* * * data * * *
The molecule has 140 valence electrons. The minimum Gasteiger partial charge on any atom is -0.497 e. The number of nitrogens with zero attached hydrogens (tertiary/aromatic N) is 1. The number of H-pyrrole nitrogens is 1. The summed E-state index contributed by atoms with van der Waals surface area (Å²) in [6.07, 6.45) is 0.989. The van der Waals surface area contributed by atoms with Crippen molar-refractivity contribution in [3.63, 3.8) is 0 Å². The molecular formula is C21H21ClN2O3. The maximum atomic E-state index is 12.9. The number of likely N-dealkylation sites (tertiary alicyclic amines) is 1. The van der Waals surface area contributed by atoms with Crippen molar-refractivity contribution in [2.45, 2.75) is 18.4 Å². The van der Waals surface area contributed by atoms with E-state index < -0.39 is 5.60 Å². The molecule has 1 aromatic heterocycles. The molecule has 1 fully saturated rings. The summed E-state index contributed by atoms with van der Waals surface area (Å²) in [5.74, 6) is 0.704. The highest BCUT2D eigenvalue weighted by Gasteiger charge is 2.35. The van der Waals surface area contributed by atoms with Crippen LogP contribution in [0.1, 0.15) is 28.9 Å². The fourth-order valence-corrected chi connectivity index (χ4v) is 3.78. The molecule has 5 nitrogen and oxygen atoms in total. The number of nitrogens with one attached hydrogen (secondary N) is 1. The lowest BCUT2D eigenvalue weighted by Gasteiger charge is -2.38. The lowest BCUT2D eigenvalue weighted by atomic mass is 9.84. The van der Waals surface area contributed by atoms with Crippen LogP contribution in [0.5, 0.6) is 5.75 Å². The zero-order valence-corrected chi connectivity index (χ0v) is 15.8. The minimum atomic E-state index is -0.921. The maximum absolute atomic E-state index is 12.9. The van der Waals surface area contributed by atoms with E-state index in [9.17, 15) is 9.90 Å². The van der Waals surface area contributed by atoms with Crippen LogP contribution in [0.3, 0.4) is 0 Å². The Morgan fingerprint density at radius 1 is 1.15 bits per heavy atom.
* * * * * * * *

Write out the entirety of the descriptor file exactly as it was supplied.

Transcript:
The molecule has 140 valence electrons. The minimum Gasteiger partial charge on any atom is -0.497 e. The number of nitrogens with zero attached hydrogens (tertiary/aromatic N) is 1. The number of H-pyrrole nitrogens is 1. The summed E-state index contributed by atoms with van der Waals surface area (Å²) in [6.07, 6.45) is 0.989. The van der Waals surface area contributed by atoms with Crippen molar-refractivity contribution in [3.63, 3.8) is 0 Å². The molecular formula is C21H21ClN2O3. The maximum atomic E-state index is 12.9. The number of likely N-dealkylation sites (tertiary alicyclic amines) is 1. The van der Waals surface area contributed by atoms with Crippen molar-refractivity contribution in [2.45, 2.75) is 18.4 Å². The van der Waals surface area contributed by atoms with E-state index < -0.39 is 5.60 Å². The molecule has 1 aromatic heterocycles. The molecule has 1 fully saturated rings. The summed E-state index contributed by atoms with van der Waals surface area (Å²) in [5.74, 6) is 0.704. The highest BCUT2D eigenvalue weighted by Gasteiger charge is 2.35. The van der Waals surface area contributed by atoms with Crippen LogP contribution in [0.1, 0.15) is 28.9 Å². The fourth-order valence-corrected chi connectivity index (χ4v) is 3.78. The molecule has 5 nitrogen and oxygen atoms in total. The number of nitrogens with one attached hydrogen (secondary N) is 1. The lowest BCUT2D eigenvalue weighted by Gasteiger charge is -2.38. The lowest BCUT2D eigenvalue weighted by atomic mass is 9.84. The van der Waals surface area contributed by atoms with Crippen LogP contribution in [0.5, 0.6) is 5.75 Å². The zero-order valence-corrected chi connectivity index (χ0v) is 15.8. The minimum atomic E-state index is -0.921. The maximum absolute atomic E-state index is 12.9. The van der Waals surface area contributed by atoms with E-state index in [9.17, 15) is 9.90 Å². The van der Waals surface area contributed by atoms with Crippen LogP contribution in [0.3, 0.4) is 0 Å². The Morgan fingerprint density at radius 1 is 1.15 bits per heavy atom.